Table of Contents February 2013
Retailers hold four of the top 10 spots on Business North Carolina's ranking of the state's largest 100 employers, more than any other industry, reflecting a major shift in the way this state works. In 1977, the four largest employers were textile companies. When BNC published its first ranking in 1991, four of the top 10, including No. 1, were manufacturers. Only a handful are on it now. “North Carolina isn’t unique,” says Patrick O’Neill, executive vice president of the 1.3 million-member United Food and Commercial Workers International Union in Washington, D.C. “We’re becoming a nation of consumers, not producers, and Wal-Mart’s helping accelerate the downward spiral. It used to be Wal-Mart imported 72% of its goods. Now that’s about 90%. It’s a race to the bottom, and they’re responsible for a lot of the off-shoring of jobs you see in North Carolina.”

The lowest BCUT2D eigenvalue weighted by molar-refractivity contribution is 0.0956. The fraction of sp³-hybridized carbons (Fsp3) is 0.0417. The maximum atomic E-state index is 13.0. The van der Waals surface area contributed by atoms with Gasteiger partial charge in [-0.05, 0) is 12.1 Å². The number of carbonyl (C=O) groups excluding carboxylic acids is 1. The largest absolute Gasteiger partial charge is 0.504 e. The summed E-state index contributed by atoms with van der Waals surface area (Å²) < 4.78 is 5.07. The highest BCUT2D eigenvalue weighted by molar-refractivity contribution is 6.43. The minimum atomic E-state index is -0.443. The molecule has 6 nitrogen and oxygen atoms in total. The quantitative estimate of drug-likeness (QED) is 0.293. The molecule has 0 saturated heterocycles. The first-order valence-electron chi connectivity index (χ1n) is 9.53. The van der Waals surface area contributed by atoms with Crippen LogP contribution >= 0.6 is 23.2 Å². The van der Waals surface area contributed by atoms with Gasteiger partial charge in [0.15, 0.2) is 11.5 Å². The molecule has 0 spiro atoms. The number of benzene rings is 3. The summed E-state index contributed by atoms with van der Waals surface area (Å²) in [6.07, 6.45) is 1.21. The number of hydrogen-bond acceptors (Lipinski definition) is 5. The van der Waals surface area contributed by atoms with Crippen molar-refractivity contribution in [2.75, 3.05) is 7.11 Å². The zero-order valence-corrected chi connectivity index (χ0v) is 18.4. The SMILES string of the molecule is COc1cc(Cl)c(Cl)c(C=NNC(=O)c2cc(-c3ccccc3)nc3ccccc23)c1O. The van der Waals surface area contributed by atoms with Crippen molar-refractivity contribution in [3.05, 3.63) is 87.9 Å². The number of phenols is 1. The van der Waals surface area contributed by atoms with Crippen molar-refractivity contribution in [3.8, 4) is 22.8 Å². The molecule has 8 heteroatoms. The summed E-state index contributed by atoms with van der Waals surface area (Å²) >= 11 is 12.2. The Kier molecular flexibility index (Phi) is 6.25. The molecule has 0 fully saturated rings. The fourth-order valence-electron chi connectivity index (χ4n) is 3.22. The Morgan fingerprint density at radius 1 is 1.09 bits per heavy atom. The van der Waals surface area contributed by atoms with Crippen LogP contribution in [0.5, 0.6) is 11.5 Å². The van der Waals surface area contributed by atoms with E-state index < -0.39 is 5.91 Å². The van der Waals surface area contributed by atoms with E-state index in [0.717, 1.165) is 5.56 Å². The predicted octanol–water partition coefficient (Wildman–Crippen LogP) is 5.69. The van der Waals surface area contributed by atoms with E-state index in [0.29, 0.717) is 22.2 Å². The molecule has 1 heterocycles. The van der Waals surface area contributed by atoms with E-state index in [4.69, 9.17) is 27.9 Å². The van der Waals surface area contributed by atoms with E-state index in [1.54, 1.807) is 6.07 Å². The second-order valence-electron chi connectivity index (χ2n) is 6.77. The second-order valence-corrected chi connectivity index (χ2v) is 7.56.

“I’m packing up my desk,” Furr said.
“You’ve got to be kidding.”
Glass for houses
That's what Andrew Pearson wants to design, if only the economy doesn't hurl another stone.
Sue and Hal Brownfield’s calling was crystal clear. “Hal liked product design and was really good at it,” she says. He designed his first piece — a spiraling, stacked-glass lamp table — loaded it in the trunk of his car, went to National Bank of Detroit and got a loan. So began the couple’s sometimes-bumpy road from working in the auto industry to owning Andrew Pearson Industries Inc., a Mount Airy company that makes architectural and decorative glasswork.
Shop till you drop.
How the economy turns.
Free & Clear
Paved with good intentions.
New take on tax reform.